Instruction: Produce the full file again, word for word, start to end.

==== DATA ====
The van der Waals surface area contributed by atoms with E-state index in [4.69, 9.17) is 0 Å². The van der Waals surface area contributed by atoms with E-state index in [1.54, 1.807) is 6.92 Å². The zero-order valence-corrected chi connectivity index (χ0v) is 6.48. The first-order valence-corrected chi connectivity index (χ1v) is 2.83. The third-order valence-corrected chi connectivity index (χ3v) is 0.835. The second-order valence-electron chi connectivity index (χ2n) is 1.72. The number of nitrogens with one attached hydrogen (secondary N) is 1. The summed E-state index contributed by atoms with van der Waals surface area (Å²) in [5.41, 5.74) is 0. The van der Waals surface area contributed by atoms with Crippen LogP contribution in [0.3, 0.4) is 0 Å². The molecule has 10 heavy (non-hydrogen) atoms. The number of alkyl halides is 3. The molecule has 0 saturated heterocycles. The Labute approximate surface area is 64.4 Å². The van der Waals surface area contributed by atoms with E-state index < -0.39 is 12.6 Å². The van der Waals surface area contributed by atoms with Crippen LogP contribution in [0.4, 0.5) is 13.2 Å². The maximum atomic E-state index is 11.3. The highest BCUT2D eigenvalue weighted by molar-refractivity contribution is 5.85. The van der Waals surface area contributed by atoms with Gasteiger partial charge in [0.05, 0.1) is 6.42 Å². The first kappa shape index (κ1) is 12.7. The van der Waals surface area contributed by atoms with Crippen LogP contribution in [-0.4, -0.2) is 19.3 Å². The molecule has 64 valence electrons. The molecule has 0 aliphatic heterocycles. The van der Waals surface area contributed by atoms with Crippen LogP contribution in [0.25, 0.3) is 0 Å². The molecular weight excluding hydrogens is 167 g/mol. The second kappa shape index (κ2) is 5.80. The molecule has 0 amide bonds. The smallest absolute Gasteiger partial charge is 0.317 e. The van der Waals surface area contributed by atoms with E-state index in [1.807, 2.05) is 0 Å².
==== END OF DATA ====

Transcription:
The van der Waals surface area contributed by atoms with E-state index in [4.69, 9.17) is 0 Å². The van der Waals surface area contributed by atoms with E-state index in [1.54, 1.807) is 6.92 Å². The zero-order valence-corrected chi connectivity index (χ0v) is 6.48. The first-order valence-corrected chi connectivity index (χ1v) is 2.83. The third-order valence-corrected chi connectivity index (χ3v) is 0.835. The second-order valence-electron chi connectivity index (χ2n) is 1.72. The number of nitrogens with one attached hydrogen (secondary N) is 1. The summed E-state index contributed by atoms with van der Waals surface area (Å²) in [5.41, 5.74) is 0. The van der Waals surface area contributed by atoms with Crippen LogP contribution in [0.3, 0.4) is 0 Å². The molecule has 10 heavy (non-hydrogen) atoms. The number of alkyl halides is 3. The molecule has 0 saturated heterocycles. The Labute approximate surface area is 64.4 Å². The van der Waals surface area contributed by atoms with E-state index < -0.39 is 12.6 Å². The van der Waals surface area contributed by atoms with Crippen LogP contribution in [0.4, 0.5) is 13.2 Å². The maximum atomic E-state index is 11.3. The highest BCUT2D eigenvalue weighted by molar-refractivity contribution is 5.85. The van der Waals surface area contributed by atoms with Gasteiger partial charge in [0.05, 0.1) is 6.42 Å². The first kappa shape index (κ1) is 12.7. The van der Waals surface area contributed by atoms with Crippen LogP contribution in [-0.4, -0.2) is 19.3 Å². The molecule has 64 valence electrons. The molecule has 0 aliphatic heterocycles. The van der Waals surface area contributed by atoms with Crippen LogP contribution in [0.25, 0.3) is 0 Å². The molecular weight excluding hydrogens is 167 g/mol. The second kappa shape index (κ2) is 5.80. The molecule has 0 amide bonds. The smallest absolute Gasteiger partial charge is 0.317 e. The van der Waals surface area contributed by atoms with E-state index in [1.807, 2.05) is 0 Å².